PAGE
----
By Zachary M. Collier
“It would be an inconvenient rule if nothing could be done until everything can be done.” – Winston Churchill
Here’s a true statement: repentance is hard.
There’s no doubt about it – true repentance takes time, dedication, and effort. Often, there is a disconnect between what we know we should do and what we actually end up doing. Personally, I frequently find myself getting frustrated with my weaknesses – cursing myself for not obtaining perfection instantaneously. I imagine many of us are in the same boat: we have all the desire, all the intent, but we are missing one key ingredient: patience.
It takes time to fundamentally change a part of yourself. It takes time to be consistent. Repentance is like climbing a mountain – the summit cannot be reached in a single leap. We must climb it step by step. Sometimes we may stumble, other times we may slip on the ice and fall so far that we are hanging on for dear life. But as we continually strive to reach the top, to our Father in Heaven every step, great or small, is a triumph.
I had a tender experience on my mission where I was able to witness one of those triumphs.
We had been working with a couple for six months. They loved having us over, and they loved reading scriptures and learning about the Book of Mormon, but they had a hard time doing it on their own when we weren’t there. Night after night, week after week, my companion and I would prayerfully rack our brains for how to get them to keep commitments – to repent and be baptized. At last we realized that we were asking them to jump to the top of the mountain. We had to get them to take baby steps. That’s when it hit us: in the six months we were there, the wife had never accepted an invitation to pray aloud. That was the step she needed to take before anything else could ever happen. So we planned a lesson based on her need to form a relationship with her Heavenly Father.
So on a Saturday night we had a great lesson about prayer with this couple. The Spirit was so strong, and for the first time, the wife accepted the invitation to say the closing prayer. Nervous and trembling (she doesn’t like speaking in front of people), she pulled her 5-year-old son close and told him to fold his arms and bow his head as she held her baby son in her other arm. Then she gave a perfect, sincere, heartfelt prayer, and it was beautiful. When she said amen, she had tears in her eyes and a smile a mile wide. She held her sons close and kissed them each on the forehead and said, “We did it! We said a prayer!” Her husband was amazed. His eyes were wide and he was smiling so big. Apparently, that was the first time in her life that she had ever prayed aloud. She had always wanted to – she had the intent, but could not overcome her fear of public speaking. Then suddenly, after months of desire and intent, it finally happened.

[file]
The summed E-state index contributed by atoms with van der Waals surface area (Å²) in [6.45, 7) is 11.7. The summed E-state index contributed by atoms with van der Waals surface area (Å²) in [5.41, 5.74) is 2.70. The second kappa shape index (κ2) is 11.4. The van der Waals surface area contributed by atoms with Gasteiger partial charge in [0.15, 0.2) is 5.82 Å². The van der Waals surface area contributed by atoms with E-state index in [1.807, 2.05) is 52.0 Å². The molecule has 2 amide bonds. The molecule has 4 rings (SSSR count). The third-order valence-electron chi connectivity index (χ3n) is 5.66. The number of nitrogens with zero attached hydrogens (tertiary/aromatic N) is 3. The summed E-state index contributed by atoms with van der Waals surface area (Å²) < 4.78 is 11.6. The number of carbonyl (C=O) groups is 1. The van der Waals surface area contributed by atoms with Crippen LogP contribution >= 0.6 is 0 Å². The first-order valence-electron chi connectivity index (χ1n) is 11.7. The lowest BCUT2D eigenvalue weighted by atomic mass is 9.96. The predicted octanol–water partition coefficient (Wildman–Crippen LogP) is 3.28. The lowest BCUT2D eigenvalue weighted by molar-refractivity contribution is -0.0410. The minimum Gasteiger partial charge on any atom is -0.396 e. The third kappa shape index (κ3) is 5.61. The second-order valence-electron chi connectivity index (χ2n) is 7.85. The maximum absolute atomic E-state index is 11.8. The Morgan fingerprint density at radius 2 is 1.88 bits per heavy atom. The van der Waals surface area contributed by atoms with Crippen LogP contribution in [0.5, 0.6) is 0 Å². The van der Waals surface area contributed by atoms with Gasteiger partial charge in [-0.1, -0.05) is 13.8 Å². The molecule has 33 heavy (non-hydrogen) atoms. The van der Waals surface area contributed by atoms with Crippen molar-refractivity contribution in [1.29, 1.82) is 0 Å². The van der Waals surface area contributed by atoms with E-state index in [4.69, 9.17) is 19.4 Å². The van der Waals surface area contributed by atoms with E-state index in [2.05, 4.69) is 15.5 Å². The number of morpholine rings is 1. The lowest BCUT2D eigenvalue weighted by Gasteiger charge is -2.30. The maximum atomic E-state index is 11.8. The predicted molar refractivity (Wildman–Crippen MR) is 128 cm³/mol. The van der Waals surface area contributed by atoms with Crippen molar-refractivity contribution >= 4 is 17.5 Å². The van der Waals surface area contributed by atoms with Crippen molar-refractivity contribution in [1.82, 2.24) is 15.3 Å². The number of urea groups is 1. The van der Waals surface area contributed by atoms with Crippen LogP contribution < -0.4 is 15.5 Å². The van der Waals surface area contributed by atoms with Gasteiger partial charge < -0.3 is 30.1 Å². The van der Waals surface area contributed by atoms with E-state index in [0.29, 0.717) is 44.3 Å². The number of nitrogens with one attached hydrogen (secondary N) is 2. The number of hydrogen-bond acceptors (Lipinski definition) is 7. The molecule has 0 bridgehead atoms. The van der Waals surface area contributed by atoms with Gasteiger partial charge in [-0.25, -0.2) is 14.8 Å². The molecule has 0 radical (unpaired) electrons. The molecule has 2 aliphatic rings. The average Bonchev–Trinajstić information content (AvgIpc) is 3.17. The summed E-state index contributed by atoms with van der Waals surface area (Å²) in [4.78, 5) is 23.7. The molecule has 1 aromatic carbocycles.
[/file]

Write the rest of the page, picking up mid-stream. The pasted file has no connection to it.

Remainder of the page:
We were so proud of her. Everyone hugged and clapped and smiled. This was a triumph. This is what Heavenly Father sees in us.
Their family has changed so much since that first prayer. They are happier and the Spirit is in their home. All it took was a step in the right direction.
Be patient. If we continue to pray for a change within ourselves, if we continue striving to keep the commandments, and if we truly have faith and we do all that is in our power to change, the redeeming power of the atonement will make up everything that we lack. Step by step, we will work our way up the mountain. And in the life to come, we will find that by the grace of God, we have reached the summit.
It is easy to become discouraged. It is easy to lose sight of the summit and to become distraught as we focus on the laborious, occasionally agonizing steps in front of us. But Christ has felt it all, and He is there to push us forward. We can do all things through Christ who strengthens us (Philippians 4:13).
So in our quest for eternal life, don’t get disheartened.
Remember. We can do this.